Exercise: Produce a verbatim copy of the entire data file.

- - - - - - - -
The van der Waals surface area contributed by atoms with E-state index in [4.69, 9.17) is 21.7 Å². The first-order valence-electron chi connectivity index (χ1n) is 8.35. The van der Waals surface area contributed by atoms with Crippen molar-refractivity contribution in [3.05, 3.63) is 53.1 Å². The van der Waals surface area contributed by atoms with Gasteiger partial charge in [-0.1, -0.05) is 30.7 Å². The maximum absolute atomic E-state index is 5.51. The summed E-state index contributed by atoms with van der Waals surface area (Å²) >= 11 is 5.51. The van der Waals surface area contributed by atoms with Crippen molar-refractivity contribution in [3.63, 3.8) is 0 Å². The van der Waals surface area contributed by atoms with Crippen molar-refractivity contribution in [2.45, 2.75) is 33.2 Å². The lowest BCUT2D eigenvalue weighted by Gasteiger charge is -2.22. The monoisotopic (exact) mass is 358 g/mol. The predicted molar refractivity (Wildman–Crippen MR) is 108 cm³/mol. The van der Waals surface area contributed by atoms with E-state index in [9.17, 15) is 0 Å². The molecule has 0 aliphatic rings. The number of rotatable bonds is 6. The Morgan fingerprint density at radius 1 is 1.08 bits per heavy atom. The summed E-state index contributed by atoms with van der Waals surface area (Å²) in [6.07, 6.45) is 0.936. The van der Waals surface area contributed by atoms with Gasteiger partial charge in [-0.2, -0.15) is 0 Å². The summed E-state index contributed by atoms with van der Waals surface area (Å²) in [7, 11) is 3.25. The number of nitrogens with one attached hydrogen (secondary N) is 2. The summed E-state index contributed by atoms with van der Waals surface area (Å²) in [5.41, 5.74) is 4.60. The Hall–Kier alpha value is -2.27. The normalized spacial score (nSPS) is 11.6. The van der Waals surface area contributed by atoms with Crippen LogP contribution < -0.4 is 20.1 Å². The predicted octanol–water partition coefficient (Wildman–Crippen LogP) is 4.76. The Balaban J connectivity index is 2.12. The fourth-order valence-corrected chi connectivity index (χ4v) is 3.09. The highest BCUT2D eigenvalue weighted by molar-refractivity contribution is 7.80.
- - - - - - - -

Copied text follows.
The van der Waals surface area contributed by atoms with E-state index in [4.69, 9.17) is 21.7 Å². The first-order valence-electron chi connectivity index (χ1n) is 8.35. The van der Waals surface area contributed by atoms with Crippen molar-refractivity contribution in [3.05, 3.63) is 53.1 Å². The van der Waals surface area contributed by atoms with Gasteiger partial charge in [-0.1, -0.05) is 30.7 Å². The maximum absolute atomic E-state index is 5.51. The summed E-state index contributed by atoms with van der Waals surface area (Å²) >= 11 is 5.51. The van der Waals surface area contributed by atoms with Crippen molar-refractivity contribution in [3.63, 3.8) is 0 Å². The van der Waals surface area contributed by atoms with Crippen molar-refractivity contribution in [2.45, 2.75) is 33.2 Å². The lowest BCUT2D eigenvalue weighted by Gasteiger charge is -2.22. The monoisotopic (exact) mass is 358 g/mol. The predicted molar refractivity (Wildman–Crippen MR) is 108 cm³/mol. The van der Waals surface area contributed by atoms with E-state index in [9.17, 15) is 0 Å². The molecule has 0 aliphatic rings. The number of rotatable bonds is 6. The Morgan fingerprint density at radius 1 is 1.08 bits per heavy atom. The summed E-state index contributed by atoms with van der Waals surface area (Å²) in [6.07, 6.45) is 0.936. The van der Waals surface area contributed by atoms with Gasteiger partial charge in [-0.2, -0.15) is 0 Å². The summed E-state index contributed by atoms with van der Waals surface area (Å²) in [7, 11) is 3.25. The number of nitrogens with one attached hydrogen (secondary N) is 2. The summed E-state index contributed by atoms with van der Waals surface area (Å²) in [5.41, 5.74) is 4.60. The Hall–Kier alpha value is -2.27. The normalized spacial score (nSPS) is 11.6. The van der Waals surface area contributed by atoms with Crippen LogP contribution < -0.4 is 20.1 Å². The predicted octanol–water partition coefficient (Wildman–Crippen LogP) is 4.76. The Balaban J connectivity index is 2.12. The fourth-order valence-corrected chi connectivity index (χ4v) is 3.09. The highest BCUT2D eigenvalue weighted by molar-refractivity contribution is 7.80.